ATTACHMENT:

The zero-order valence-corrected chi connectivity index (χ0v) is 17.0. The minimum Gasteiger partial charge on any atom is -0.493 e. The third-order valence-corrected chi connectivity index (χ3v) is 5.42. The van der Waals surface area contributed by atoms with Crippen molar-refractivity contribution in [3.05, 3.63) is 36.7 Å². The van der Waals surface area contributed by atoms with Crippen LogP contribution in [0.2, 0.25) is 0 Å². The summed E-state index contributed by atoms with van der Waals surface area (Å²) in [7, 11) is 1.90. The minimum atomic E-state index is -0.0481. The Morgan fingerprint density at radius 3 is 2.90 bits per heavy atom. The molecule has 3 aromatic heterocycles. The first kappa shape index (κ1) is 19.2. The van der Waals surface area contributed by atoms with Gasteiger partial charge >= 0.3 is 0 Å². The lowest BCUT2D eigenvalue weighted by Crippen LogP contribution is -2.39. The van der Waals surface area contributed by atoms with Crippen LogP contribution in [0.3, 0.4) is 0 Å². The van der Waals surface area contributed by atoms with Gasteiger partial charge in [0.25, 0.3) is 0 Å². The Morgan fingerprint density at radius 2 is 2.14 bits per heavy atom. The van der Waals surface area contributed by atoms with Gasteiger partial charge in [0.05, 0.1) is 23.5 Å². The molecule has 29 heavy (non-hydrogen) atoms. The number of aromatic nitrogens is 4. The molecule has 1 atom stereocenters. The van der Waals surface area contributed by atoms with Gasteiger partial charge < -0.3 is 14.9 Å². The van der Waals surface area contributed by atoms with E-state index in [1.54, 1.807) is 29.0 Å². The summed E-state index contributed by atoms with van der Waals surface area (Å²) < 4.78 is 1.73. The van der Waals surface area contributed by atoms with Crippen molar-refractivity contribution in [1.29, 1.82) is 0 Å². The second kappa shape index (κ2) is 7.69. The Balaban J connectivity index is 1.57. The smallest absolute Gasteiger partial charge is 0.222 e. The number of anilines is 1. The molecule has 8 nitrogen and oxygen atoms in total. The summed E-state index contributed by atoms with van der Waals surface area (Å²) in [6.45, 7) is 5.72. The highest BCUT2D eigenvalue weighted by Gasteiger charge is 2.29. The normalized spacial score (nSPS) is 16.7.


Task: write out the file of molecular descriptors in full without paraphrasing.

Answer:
The zero-order valence-corrected chi connectivity index (χ0v) is 17.0. The minimum Gasteiger partial charge on any atom is -0.493 e. The third-order valence-corrected chi connectivity index (χ3v) is 5.42. The van der Waals surface area contributed by atoms with Crippen molar-refractivity contribution in [3.05, 3.63) is 36.7 Å². The van der Waals surface area contributed by atoms with Crippen LogP contribution in [0.2, 0.25) is 0 Å². The summed E-state index contributed by atoms with van der Waals surface area (Å²) in [7, 11) is 1.90. The minimum atomic E-state index is -0.0481. The Morgan fingerprint density at radius 3 is 2.90 bits per heavy atom. The molecule has 3 aromatic heterocycles. The first kappa shape index (κ1) is 19.2. The van der Waals surface area contributed by atoms with Gasteiger partial charge >= 0.3 is 0 Å². The lowest BCUT2D eigenvalue weighted by Crippen LogP contribution is -2.39. The van der Waals surface area contributed by atoms with Crippen LogP contribution in [0.3, 0.4) is 0 Å². The van der Waals surface area contributed by atoms with Gasteiger partial charge in [0.25, 0.3) is 0 Å². The Morgan fingerprint density at radius 2 is 2.14 bits per heavy atom. The van der Waals surface area contributed by atoms with Gasteiger partial charge in [0.05, 0.1) is 23.5 Å². The molecule has 29 heavy (non-hydrogen) atoms. The number of aromatic nitrogens is 4. The molecule has 1 atom stereocenters. The van der Waals surface area contributed by atoms with Gasteiger partial charge < -0.3 is 14.9 Å². The van der Waals surface area contributed by atoms with E-state index in [1.54, 1.807) is 29.0 Å². The summed E-state index contributed by atoms with van der Waals surface area (Å²) < 4.78 is 1.73. The van der Waals surface area contributed by atoms with Crippen molar-refractivity contribution in [1.29, 1.82) is 0 Å². The second kappa shape index (κ2) is 7.69. The Balaban J connectivity index is 1.57. The smallest absolute Gasteiger partial charge is 0.222 e. The number of anilines is 1. The molecule has 8 nitrogen and oxygen atoms in total. The summed E-state index contributed by atoms with van der Waals surface area (Å²) in [6.45, 7) is 5.72. The highest BCUT2D eigenvalue weighted by Gasteiger charge is 2.29. The normalized spacial score (nSPS) is 16.7.